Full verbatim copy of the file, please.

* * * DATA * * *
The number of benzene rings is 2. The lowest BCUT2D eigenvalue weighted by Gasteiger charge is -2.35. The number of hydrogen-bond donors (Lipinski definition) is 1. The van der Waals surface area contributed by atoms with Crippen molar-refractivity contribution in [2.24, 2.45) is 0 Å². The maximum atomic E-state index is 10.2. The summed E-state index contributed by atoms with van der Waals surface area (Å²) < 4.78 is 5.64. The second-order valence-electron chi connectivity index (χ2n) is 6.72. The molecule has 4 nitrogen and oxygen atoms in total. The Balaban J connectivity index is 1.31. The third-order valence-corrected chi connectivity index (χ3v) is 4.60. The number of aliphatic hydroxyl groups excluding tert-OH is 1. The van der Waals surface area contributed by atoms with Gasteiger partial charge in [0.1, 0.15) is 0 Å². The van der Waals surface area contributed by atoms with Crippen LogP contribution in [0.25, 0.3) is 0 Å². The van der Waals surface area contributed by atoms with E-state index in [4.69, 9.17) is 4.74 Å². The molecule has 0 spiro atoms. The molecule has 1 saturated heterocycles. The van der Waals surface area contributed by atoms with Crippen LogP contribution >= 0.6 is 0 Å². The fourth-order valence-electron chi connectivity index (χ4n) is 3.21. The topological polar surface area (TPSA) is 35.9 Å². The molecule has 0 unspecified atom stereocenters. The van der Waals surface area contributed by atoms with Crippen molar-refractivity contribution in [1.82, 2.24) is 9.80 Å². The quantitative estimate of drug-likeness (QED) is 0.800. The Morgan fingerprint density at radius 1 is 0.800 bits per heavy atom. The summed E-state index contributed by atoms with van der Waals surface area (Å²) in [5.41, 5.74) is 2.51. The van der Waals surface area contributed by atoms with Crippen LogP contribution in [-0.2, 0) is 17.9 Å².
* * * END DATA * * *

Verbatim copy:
The number of benzene rings is 2. The lowest BCUT2D eigenvalue weighted by Gasteiger charge is -2.35. The number of hydrogen-bond donors (Lipinski definition) is 1. The van der Waals surface area contributed by atoms with Crippen molar-refractivity contribution in [2.24, 2.45) is 0 Å². The maximum atomic E-state index is 10.2. The summed E-state index contributed by atoms with van der Waals surface area (Å²) < 4.78 is 5.64. The second-order valence-electron chi connectivity index (χ2n) is 6.72. The molecule has 4 nitrogen and oxygen atoms in total. The Balaban J connectivity index is 1.31. The third-order valence-corrected chi connectivity index (χ3v) is 4.60. The number of aliphatic hydroxyl groups excluding tert-OH is 1. The van der Waals surface area contributed by atoms with Gasteiger partial charge in [0.1, 0.15) is 0 Å². The van der Waals surface area contributed by atoms with Crippen LogP contribution in [0.25, 0.3) is 0 Å². The van der Waals surface area contributed by atoms with E-state index in [4.69, 9.17) is 4.74 Å². The molecule has 0 spiro atoms. The molecule has 1 saturated heterocycles. The van der Waals surface area contributed by atoms with Crippen LogP contribution >= 0.6 is 0 Å². The fourth-order valence-electron chi connectivity index (χ4n) is 3.21. The topological polar surface area (TPSA) is 35.9 Å². The molecule has 0 unspecified atom stereocenters. The van der Waals surface area contributed by atoms with Crippen molar-refractivity contribution in [1.82, 2.24) is 9.80 Å². The quantitative estimate of drug-likeness (QED) is 0.800. The Morgan fingerprint density at radius 1 is 0.800 bits per heavy atom. The summed E-state index contributed by atoms with van der Waals surface area (Å²) in [5.41, 5.74) is 2.51. The van der Waals surface area contributed by atoms with Crippen LogP contribution in [-0.2, 0) is 17.9 Å².